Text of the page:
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Article
August 14, 1987

Ventricular Tachyarrhythmia and Psychological Stress

Author Affiliations

Manchester (Conn) Memorial Hospital University of Connecticut School of Medicine Farmington

Manchester (Conn) Memorial Hospital University of Connecticut School of Medicine Farmington

JAMA. 1987;258(6):783. doi:10.1001/jama.1987.03400060059026
Abstract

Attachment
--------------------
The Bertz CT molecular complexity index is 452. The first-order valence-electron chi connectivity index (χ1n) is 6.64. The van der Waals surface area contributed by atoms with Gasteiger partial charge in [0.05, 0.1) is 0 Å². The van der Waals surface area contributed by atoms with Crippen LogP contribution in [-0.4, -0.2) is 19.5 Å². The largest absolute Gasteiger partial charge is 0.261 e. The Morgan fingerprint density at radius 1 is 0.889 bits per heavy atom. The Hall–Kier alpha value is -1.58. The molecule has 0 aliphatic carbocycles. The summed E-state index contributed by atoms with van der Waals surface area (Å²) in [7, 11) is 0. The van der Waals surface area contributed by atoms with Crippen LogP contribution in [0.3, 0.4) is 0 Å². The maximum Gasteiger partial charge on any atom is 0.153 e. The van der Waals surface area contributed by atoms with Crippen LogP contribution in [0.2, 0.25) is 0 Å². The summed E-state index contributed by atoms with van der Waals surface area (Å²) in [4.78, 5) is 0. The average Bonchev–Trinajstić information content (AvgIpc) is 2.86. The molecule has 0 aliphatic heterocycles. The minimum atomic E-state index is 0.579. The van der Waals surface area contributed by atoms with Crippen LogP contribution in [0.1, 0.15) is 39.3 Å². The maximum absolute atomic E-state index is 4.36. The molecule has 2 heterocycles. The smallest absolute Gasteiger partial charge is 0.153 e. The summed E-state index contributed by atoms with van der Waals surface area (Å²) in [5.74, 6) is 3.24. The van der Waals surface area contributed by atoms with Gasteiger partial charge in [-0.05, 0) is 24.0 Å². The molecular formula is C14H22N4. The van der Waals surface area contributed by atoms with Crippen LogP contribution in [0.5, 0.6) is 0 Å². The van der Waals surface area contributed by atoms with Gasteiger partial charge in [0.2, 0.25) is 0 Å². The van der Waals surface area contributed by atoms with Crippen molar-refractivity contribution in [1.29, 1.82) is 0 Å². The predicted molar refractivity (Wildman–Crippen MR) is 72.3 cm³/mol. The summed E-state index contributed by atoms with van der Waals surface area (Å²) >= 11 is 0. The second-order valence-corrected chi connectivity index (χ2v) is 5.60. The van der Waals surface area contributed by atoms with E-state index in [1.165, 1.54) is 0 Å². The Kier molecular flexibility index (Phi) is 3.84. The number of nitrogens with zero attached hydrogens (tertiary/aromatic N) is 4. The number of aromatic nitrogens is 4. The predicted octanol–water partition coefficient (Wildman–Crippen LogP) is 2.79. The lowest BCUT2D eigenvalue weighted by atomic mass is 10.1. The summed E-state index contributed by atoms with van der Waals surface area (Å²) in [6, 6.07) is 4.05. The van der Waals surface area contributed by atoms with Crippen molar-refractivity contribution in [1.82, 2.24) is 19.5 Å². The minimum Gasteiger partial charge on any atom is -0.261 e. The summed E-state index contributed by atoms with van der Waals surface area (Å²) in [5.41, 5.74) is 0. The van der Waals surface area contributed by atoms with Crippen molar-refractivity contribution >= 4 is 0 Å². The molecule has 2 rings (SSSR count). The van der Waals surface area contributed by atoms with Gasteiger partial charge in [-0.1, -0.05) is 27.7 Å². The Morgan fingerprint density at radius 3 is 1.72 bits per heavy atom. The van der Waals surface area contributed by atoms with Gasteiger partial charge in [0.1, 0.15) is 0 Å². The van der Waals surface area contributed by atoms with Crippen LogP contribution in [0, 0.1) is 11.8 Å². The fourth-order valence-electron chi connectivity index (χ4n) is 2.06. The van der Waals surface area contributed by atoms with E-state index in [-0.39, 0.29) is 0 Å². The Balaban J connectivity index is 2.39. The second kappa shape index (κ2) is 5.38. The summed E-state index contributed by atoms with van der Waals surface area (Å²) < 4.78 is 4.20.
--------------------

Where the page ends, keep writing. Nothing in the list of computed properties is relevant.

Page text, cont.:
To the Editor.—  Brodsky et al1 should be congratulated for a fine presentation revealing the connection between psychological stress and life-threatening arrhythmia. They raise a crucial issue: some individuals with complex ventricular arrhythmia in the setting of emotional stress and high sympathetic tone are at risk for sudden cardiac death regardless of the presence of coronary artery disease or the status of their left ventricular function. βBlockers appear to be cardioprotective for patients in this subset. The reasons why some individuals respond to psychological stress with malignant arrhythmia are both unclear and provocative. There is a connection between emotional stress and cardiac vulnerability. Behavioral response to stress and subsequent neuroendocrine response to emotion will eventually occur in susceptible individuals, but sensitivity to emotion is variable. Some individuals prone to cardiovascular disorders probably have in their character an oversensitivity to emotional arousal, psychological conflict, or personal loss. Such arousal can

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